Children Playing

Child’s Play: Mixing Values with Data

How can insignificant results be clinically significant? It happens. Especially when researchers believes that their program must have a big effect. Consider this conclusion from a recent study of an program to promote more play:

Although the differences between intervention and control were not statistically significant, the effect size indicates clinical significance.

Promoting Physical Activity Through Child’s Play

The Journal of School Health is publishing a paper with that odd statement in its October issue. The paper is a new look at an old study first published in 2013. These papers describe results of the Sydney Playground Project.

The project aims to increase physical activity, social skills, and resilience for children. The method is simple, unstructured playground modifications. Researchers placed odd bits of junk on playgrounds – car tires, crash mats, crates. It has no obvious play purpose. The point is to spark more imaginative play. Researchers also conducted workshops with parents and teachers. The workshops focused on re-thinking ideas about playground risks. Worries about such risks tend to limit opportunities for play.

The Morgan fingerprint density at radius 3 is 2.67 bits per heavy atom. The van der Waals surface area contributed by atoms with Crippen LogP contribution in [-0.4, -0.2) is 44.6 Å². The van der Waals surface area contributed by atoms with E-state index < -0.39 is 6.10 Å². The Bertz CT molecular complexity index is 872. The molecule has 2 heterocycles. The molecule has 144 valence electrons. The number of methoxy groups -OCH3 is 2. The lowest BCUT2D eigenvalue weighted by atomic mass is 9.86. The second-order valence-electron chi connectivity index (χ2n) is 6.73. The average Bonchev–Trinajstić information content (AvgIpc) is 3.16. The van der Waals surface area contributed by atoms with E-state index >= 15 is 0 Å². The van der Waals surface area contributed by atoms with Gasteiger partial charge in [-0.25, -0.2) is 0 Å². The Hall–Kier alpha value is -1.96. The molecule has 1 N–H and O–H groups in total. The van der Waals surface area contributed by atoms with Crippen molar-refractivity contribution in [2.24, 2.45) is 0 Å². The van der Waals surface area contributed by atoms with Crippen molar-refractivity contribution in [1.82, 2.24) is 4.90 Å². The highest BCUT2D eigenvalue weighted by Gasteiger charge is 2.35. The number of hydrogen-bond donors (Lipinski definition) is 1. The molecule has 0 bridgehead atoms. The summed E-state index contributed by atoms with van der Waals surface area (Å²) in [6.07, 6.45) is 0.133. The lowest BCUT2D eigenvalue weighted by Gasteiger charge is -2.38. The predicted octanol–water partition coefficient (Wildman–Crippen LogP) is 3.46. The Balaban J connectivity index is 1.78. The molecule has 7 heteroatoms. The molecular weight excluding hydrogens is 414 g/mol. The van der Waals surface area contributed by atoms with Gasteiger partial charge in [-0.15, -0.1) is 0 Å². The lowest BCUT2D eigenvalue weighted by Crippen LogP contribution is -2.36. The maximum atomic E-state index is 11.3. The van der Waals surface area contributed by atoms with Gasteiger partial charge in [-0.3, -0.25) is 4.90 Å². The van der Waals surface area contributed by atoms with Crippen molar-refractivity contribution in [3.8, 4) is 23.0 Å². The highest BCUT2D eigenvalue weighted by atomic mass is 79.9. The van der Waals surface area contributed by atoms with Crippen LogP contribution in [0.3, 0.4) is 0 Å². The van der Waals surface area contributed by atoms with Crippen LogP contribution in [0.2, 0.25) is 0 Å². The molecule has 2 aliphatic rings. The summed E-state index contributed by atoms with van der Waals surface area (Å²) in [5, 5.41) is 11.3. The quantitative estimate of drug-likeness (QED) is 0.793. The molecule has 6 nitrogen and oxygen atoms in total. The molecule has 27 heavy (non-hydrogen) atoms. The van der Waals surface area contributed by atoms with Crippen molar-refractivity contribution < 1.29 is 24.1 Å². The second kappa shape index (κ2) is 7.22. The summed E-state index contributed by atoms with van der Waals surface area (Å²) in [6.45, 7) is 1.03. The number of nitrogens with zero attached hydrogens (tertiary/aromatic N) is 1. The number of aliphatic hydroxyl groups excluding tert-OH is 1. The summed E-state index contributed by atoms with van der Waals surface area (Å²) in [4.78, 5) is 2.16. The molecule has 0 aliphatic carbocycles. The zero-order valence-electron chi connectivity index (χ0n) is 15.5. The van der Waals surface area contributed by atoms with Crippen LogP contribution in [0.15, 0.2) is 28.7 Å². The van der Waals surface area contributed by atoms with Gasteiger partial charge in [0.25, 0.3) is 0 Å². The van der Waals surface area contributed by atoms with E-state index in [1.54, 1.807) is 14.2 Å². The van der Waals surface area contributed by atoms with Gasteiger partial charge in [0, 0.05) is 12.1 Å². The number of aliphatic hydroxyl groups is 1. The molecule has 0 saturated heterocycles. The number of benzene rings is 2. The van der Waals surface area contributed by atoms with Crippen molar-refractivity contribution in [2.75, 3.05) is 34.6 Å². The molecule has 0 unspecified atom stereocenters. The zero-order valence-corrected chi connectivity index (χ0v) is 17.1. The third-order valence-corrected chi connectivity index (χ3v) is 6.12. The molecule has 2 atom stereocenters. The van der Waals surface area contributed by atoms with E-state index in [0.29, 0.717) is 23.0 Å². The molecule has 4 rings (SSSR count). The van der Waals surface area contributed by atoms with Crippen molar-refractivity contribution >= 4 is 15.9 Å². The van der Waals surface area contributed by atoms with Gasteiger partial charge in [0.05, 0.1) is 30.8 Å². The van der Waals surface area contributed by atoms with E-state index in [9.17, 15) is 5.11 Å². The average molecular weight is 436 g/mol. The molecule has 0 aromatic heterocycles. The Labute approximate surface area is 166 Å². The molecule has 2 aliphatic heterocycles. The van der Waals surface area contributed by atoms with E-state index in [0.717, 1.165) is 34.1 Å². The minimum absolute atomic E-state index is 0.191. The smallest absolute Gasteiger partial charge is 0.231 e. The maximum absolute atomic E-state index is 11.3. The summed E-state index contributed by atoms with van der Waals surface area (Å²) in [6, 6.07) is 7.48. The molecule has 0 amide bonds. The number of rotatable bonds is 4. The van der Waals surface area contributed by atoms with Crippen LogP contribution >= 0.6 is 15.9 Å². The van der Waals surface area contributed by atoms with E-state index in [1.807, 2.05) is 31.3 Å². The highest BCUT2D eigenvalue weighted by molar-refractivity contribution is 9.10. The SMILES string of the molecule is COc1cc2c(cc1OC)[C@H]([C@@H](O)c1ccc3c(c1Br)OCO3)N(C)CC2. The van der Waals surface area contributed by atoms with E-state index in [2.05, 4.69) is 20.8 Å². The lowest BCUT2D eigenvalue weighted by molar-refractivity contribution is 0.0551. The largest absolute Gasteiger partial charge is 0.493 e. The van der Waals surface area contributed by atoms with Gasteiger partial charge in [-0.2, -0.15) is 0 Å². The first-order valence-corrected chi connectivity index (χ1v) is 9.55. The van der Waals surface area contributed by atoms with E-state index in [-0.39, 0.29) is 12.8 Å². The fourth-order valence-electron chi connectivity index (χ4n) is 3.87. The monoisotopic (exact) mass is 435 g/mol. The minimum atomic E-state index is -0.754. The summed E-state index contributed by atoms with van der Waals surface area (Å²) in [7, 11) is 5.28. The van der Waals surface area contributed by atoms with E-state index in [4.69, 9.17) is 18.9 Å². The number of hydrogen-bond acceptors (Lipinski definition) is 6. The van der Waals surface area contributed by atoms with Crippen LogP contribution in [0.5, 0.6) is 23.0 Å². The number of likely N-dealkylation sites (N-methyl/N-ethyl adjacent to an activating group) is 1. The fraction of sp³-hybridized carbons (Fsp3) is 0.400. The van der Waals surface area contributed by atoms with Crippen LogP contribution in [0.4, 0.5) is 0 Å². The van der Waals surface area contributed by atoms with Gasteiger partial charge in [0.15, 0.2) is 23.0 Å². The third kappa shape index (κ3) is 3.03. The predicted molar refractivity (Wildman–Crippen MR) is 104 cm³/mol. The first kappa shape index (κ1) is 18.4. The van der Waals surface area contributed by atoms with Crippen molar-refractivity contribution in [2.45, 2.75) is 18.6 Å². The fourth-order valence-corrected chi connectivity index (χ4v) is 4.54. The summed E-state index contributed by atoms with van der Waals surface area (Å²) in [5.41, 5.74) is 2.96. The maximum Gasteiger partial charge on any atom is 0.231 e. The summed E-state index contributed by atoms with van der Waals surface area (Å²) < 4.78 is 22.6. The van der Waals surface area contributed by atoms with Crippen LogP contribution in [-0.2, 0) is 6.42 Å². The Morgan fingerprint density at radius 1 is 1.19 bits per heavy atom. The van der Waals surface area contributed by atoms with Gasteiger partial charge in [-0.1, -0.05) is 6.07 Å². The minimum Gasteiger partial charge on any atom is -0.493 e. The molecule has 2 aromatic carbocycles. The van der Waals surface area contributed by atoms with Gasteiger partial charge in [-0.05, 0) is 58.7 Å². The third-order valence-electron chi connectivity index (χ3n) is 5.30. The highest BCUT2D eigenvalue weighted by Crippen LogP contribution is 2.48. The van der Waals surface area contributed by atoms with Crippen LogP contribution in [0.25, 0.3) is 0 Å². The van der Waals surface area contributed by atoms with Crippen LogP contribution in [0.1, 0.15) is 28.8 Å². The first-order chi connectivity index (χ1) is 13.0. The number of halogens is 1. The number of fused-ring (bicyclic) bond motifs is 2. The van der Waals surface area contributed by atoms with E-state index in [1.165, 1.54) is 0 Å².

Small Gains in Physical Activity

The 2013 paper reported small gains (~12%) in a simple measure of physical activity. The measure was minutes of moderate or vigorous physical activity.

But these researchers were not satisfied with a small gain. They thought that these measures were making the benefits of their interventions look smaller than they really were. They said in their 2013 paper:

Using accelerometry as the sole measure of physical activity may underestimate the effect.

So now we have a 2017 publication of additional data. They analyzed video data to provide estimates of time spent in play and non-play activities. Unfortunately, the data would not cooperate. The difference between the test and control groups – in terms of play time – was insignificant.

Commenting on this analysis, Professor David Allison tells us:

It is clear that the data did not provide support for their hypothesis at the conventional (0.05) statistical significance level. What is not certain – and can never be certain by the rules of the game in statistical hypothesis testing – is whether their hypothesis is true. In other words they do not have evidence to convincingly support their hypothesis. But as the old saying goes, “absence of evidence is not evidence for absence of an effect.”

Placing a High Value on Child’s Play

Clearly, these folks think a child’s play is important stuff. We agree on that point.

But placing a high value on something doesn’t require puffing up the data. And in fact, puffing up the data has quite the opposite effect. Speculating about the clinical significance of an insignificant result is pointless. It draws attention to the fact that their data are not as strong as researchers would like.

It undermines credibility.

Click here for the 2017 publication and here for the 2013 publication.

Children Playing, photograph © Thomas Hawk / flickr

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September 19, 2017

4 Responses to “Child’s Play: Mixing Values with Data”

  1. September 19, 2017 at 3:31 pm, Susan Burke March said: